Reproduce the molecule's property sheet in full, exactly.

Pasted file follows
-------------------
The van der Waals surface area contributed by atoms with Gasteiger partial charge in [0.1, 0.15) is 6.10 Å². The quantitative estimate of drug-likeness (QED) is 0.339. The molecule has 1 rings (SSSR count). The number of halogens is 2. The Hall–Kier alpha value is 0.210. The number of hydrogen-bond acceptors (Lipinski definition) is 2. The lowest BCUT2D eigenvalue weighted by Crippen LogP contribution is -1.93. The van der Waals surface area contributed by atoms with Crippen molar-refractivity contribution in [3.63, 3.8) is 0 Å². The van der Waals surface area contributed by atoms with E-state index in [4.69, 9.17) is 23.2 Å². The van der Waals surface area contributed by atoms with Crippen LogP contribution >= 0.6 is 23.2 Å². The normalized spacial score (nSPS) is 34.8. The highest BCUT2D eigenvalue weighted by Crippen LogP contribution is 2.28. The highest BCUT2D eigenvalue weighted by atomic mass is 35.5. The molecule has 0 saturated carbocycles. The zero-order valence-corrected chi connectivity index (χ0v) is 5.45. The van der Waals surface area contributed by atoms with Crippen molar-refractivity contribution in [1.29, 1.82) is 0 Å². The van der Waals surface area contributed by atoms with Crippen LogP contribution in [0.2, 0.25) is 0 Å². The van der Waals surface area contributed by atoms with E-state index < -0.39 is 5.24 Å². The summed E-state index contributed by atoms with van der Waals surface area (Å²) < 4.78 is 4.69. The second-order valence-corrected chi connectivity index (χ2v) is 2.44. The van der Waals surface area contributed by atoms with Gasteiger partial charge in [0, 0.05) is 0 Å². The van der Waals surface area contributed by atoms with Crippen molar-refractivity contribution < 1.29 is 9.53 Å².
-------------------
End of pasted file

The van der Waals surface area contributed by atoms with Gasteiger partial charge in [0.1, 0.15) is 6.10 Å². The quantitative estimate of drug-likeness (QED) is 0.339. The molecule has 1 rings (SSSR count). The number of halogens is 2. The Hall–Kier alpha value is 0.210. The number of hydrogen-bond acceptors (Lipinski definition) is 2. The lowest BCUT2D eigenvalue weighted by Crippen LogP contribution is -1.93. The van der Waals surface area contributed by atoms with Crippen molar-refractivity contribution in [3.63, 3.8) is 0 Å². The van der Waals surface area contributed by atoms with E-state index in [4.69, 9.17) is 23.2 Å². The van der Waals surface area contributed by atoms with Crippen LogP contribution >= 0.6 is 23.2 Å². The normalized spacial score (nSPS) is 34.8. The highest BCUT2D eigenvalue weighted by Crippen LogP contribution is 2.28. The highest BCUT2D eigenvalue weighted by atomic mass is 35.5. The molecule has 0 saturated carbocycles. The zero-order valence-corrected chi connectivity index (χ0v) is 5.45. The van der Waals surface area contributed by atoms with Crippen molar-refractivity contribution in [1.29, 1.82) is 0 Å². The van der Waals surface area contributed by atoms with Crippen LogP contribution in [0.2, 0.25) is 0 Å². The van der Waals surface area contributed by atoms with E-state index < -0.39 is 5.24 Å². The summed E-state index contributed by atoms with van der Waals surface area (Å²) < 4.78 is 4.69. The second-order valence-corrected chi connectivity index (χ2v) is 2.44. The van der Waals surface area contributed by atoms with Gasteiger partial charge in [0, 0.05) is 0 Å². The van der Waals surface area contributed by atoms with Crippen molar-refractivity contribution < 1.29 is 9.53 Å².